Rising sea levels threaten tiny Marshall Islands
This Nov. 8, 2015 aerial photo shows a small section of the atoll that has slipped beneath the water line only showing a small pile of rocks at low tide on Majuro Atoll in the Marshall Islands. (AP/Rob Griffith)
Nick Perry, The Associated Press
Published Thursday, November 26, 2015 9:17AM EST
MAJURO, Marshall Islands --
ATOLLS AT RISK
Consisting of 29 atolls and five free-standing islands spread over vast distances in the Pacific Ocean, the Marshall Islands is home to 70,000 residents living on a total land area similar to that of Washington D.C. The highest point anywhere in the chain is 10 meters above sea level, but most places rise only about 2 meters above sea level. Even small increases in ocean levels can have a big impact.
Scientists who contributed to the UN's Intergovernmental Panel on Climate Change estimate global sea levels have risen by about 19 centimeters since 1900. However, they say sea levels are rising much faster than average in the western Pacific, where the Marshall Islands is located. The common assumption that melting glaciers and ice sheets would cause a uniform rise worldwide - much like filling a bathtub with more water - is incorrect, according to the panel. They say ocean currents, winds and the Earth's gravity all contribute to an uneven rise. The panel says sea levels are likely to rise on average by about another 30 to 90 centimeters by the end of this century.
Marshallese people say "king tides," which cause flooding, are getting worse. The term is often used to describe the highest tides of the year, when the alignment of the Earth, moon and sun combine to produce the most extreme tidal effects. Waves and storms can also increase the effects of king tides. As well as causing huge inconvenience to islanders, the flooding from king tides can accelerate erosion and contaminate ground water with salt, killing trees and crops. Scientists say it is these flooding events rather than an overall rise in the sea level that may eventually force people from their homes.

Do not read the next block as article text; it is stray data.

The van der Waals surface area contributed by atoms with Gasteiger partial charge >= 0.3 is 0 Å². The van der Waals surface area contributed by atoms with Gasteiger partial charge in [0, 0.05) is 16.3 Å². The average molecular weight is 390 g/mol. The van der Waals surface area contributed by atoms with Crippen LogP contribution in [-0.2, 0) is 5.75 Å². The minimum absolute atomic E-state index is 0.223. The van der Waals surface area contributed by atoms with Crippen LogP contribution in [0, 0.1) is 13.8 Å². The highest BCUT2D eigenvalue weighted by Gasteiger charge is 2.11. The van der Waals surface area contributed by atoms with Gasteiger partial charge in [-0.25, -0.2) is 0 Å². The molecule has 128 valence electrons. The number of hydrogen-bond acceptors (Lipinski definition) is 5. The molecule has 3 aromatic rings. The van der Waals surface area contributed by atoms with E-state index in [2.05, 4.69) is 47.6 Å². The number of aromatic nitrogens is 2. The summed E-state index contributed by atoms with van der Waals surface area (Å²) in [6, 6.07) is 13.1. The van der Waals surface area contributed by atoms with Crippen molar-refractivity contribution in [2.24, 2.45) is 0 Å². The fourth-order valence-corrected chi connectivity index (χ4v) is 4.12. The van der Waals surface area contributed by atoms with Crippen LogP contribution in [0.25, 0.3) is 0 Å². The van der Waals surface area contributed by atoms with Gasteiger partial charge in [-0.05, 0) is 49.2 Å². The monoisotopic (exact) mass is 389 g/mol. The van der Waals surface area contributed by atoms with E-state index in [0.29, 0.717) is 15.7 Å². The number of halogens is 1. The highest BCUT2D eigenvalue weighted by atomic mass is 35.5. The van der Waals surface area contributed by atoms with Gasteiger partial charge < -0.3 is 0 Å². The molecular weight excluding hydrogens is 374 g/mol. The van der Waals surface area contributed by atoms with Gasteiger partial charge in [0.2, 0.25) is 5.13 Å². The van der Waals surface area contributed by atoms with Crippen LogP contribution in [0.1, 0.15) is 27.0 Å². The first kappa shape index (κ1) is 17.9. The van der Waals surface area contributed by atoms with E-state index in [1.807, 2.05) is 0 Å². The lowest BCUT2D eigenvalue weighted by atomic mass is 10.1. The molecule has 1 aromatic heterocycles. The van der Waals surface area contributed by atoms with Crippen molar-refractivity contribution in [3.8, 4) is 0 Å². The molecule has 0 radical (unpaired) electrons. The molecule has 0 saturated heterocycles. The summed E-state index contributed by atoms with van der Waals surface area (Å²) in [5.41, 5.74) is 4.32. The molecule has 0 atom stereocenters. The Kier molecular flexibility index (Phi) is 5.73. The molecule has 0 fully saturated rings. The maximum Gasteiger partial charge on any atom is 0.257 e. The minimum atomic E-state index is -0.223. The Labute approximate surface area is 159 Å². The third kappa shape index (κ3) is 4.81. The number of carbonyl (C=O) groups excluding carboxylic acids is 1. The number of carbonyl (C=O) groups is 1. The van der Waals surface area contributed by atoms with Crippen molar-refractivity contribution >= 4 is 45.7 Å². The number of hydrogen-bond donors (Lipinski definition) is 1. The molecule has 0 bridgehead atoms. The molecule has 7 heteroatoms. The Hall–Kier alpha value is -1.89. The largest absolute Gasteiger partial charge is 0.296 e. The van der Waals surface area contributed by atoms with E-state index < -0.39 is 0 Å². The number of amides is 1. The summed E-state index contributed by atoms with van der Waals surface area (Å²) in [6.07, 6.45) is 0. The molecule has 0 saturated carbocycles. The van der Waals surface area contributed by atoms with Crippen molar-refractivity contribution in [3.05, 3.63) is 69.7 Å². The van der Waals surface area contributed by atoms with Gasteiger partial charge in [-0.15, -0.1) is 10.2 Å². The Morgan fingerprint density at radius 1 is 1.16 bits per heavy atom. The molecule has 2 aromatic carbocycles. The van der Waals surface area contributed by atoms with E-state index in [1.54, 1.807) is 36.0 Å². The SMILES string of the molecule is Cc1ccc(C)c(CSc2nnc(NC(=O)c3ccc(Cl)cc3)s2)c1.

People in the Marshall Islands say they've noticed other effects from global warming, including coral bleaching. That's when warmer water temperatures cause coral to turn white. Coral can survive an occasional bleaching but is at an increased risk of dying. The coral reefs around the Marshall Islands form an important barrier from ocean waves. Islanders say they've also noticed unusually hot weather this year, as the region grapples with a strong El Nino weather cycle.
More than 120 world leaders including President Barack Obama plan to meet in Paris next week as they seek a deal to cut back on global emissions of heat-trapping gases. A major goal of the talks is to limit global warming in air temperatures to below 2 degrees Celsius by the end of the century. Some leaders, including those from the Marshall Islands, are pushing for a lower target of 1.5 degrees Celsius. The recent Paris terrorist attacks have prompted organizers to make some changes but the talks are still scheduled to go ahead.